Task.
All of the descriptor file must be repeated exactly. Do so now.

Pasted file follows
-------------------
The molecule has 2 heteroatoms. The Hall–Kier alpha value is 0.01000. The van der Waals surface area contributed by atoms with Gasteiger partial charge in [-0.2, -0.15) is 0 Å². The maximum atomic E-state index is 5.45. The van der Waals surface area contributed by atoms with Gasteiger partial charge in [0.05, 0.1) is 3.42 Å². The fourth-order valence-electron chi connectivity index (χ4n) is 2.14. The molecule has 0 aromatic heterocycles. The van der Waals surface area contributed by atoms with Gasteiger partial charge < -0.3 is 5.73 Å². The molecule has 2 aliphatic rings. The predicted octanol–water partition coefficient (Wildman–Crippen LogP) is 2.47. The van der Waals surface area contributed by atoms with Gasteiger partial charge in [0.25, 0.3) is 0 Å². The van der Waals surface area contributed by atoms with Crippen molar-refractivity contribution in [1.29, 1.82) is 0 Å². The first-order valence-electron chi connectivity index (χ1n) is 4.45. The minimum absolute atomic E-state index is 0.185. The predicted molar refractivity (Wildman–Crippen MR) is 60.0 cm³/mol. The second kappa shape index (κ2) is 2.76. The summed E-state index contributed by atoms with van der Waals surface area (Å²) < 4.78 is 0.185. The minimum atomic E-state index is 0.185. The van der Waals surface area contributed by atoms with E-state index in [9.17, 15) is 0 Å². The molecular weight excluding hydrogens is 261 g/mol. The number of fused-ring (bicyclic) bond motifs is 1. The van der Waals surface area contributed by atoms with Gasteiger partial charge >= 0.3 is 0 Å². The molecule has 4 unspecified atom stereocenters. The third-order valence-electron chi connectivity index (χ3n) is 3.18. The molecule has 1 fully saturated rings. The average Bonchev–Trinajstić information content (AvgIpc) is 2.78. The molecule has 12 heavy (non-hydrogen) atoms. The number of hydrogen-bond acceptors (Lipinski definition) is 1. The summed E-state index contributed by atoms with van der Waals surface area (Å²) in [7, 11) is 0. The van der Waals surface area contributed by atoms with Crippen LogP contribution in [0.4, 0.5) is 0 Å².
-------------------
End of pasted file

The molecule has 2 heteroatoms. The Hall–Kier alpha value is 0.01000. The van der Waals surface area contributed by atoms with Gasteiger partial charge in [-0.2, -0.15) is 0 Å². The maximum atomic E-state index is 5.45. The van der Waals surface area contributed by atoms with Gasteiger partial charge in [0.05, 0.1) is 3.42 Å². The fourth-order valence-electron chi connectivity index (χ4n) is 2.14. The molecule has 0 aromatic heterocycles. The van der Waals surface area contributed by atoms with Gasteiger partial charge < -0.3 is 5.73 Å². The molecule has 2 aliphatic rings. The predicted octanol–water partition coefficient (Wildman–Crippen LogP) is 2.47. The van der Waals surface area contributed by atoms with Gasteiger partial charge in [0.25, 0.3) is 0 Å². The van der Waals surface area contributed by atoms with Crippen molar-refractivity contribution in [1.29, 1.82) is 0 Å². The first-order valence-electron chi connectivity index (χ1n) is 4.45. The minimum absolute atomic E-state index is 0.185. The predicted molar refractivity (Wildman–Crippen MR) is 60.0 cm³/mol. The second kappa shape index (κ2) is 2.76. The summed E-state index contributed by atoms with van der Waals surface area (Å²) < 4.78 is 0.185. The minimum atomic E-state index is 0.185. The van der Waals surface area contributed by atoms with E-state index in [9.17, 15) is 0 Å². The molecular weight excluding hydrogens is 261 g/mol. The number of fused-ring (bicyclic) bond motifs is 1. The van der Waals surface area contributed by atoms with Gasteiger partial charge >= 0.3 is 0 Å². The molecule has 4 unspecified atom stereocenters. The third-order valence-electron chi connectivity index (χ3n) is 3.18. The molecule has 1 fully saturated rings. The average Bonchev–Trinajstić information content (AvgIpc) is 2.78. The molecule has 12 heavy (non-hydrogen) atoms. The number of hydrogen-bond acceptors (Lipinski definition) is 1. The summed E-state index contributed by atoms with van der Waals surface area (Å²) in [7, 11) is 0. The van der Waals surface area contributed by atoms with Crippen LogP contribution in [0.4, 0.5) is 0 Å².